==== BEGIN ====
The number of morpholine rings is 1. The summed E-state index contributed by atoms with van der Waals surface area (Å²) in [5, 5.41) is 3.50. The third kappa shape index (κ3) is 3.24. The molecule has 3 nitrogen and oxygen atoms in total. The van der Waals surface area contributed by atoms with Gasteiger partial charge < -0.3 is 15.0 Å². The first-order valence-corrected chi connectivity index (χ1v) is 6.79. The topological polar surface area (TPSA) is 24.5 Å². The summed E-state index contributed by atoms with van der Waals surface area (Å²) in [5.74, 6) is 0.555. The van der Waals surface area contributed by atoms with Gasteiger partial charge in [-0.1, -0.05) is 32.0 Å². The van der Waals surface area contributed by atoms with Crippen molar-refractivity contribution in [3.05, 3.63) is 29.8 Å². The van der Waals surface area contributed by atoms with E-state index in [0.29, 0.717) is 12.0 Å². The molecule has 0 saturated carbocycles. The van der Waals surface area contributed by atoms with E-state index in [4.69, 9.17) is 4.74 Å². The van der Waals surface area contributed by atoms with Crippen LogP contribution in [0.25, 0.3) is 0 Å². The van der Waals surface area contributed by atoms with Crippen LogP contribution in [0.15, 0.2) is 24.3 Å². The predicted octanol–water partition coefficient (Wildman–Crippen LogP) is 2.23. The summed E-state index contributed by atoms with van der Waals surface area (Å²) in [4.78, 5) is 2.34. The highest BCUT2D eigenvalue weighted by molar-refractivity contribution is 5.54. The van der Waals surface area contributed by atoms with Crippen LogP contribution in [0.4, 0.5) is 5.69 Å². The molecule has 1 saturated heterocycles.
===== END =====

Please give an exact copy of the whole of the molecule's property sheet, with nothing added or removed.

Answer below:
The number of morpholine rings is 1. The summed E-state index contributed by atoms with van der Waals surface area (Å²) in [5, 5.41) is 3.50. The third kappa shape index (κ3) is 3.24. The molecule has 3 nitrogen and oxygen atoms in total. The van der Waals surface area contributed by atoms with Gasteiger partial charge < -0.3 is 15.0 Å². The first-order valence-corrected chi connectivity index (χ1v) is 6.79. The topological polar surface area (TPSA) is 24.5 Å². The summed E-state index contributed by atoms with van der Waals surface area (Å²) in [5.74, 6) is 0.555. The van der Waals surface area contributed by atoms with Gasteiger partial charge in [-0.1, -0.05) is 32.0 Å². The van der Waals surface area contributed by atoms with Crippen molar-refractivity contribution in [3.05, 3.63) is 29.8 Å². The van der Waals surface area contributed by atoms with E-state index in [0.29, 0.717) is 12.0 Å². The molecule has 0 saturated carbocycles. The van der Waals surface area contributed by atoms with E-state index in [4.69, 9.17) is 4.74 Å². The van der Waals surface area contributed by atoms with Crippen LogP contribution in [0.25, 0.3) is 0 Å². The van der Waals surface area contributed by atoms with Crippen LogP contribution in [0.15, 0.2) is 24.3 Å². The predicted octanol–water partition coefficient (Wildman–Crippen LogP) is 2.23. The summed E-state index contributed by atoms with van der Waals surface area (Å²) in [4.78, 5) is 2.34. The highest BCUT2D eigenvalue weighted by molar-refractivity contribution is 5.54. The van der Waals surface area contributed by atoms with Crippen LogP contribution in [0.4, 0.5) is 5.69 Å². The molecule has 1 saturated heterocycles.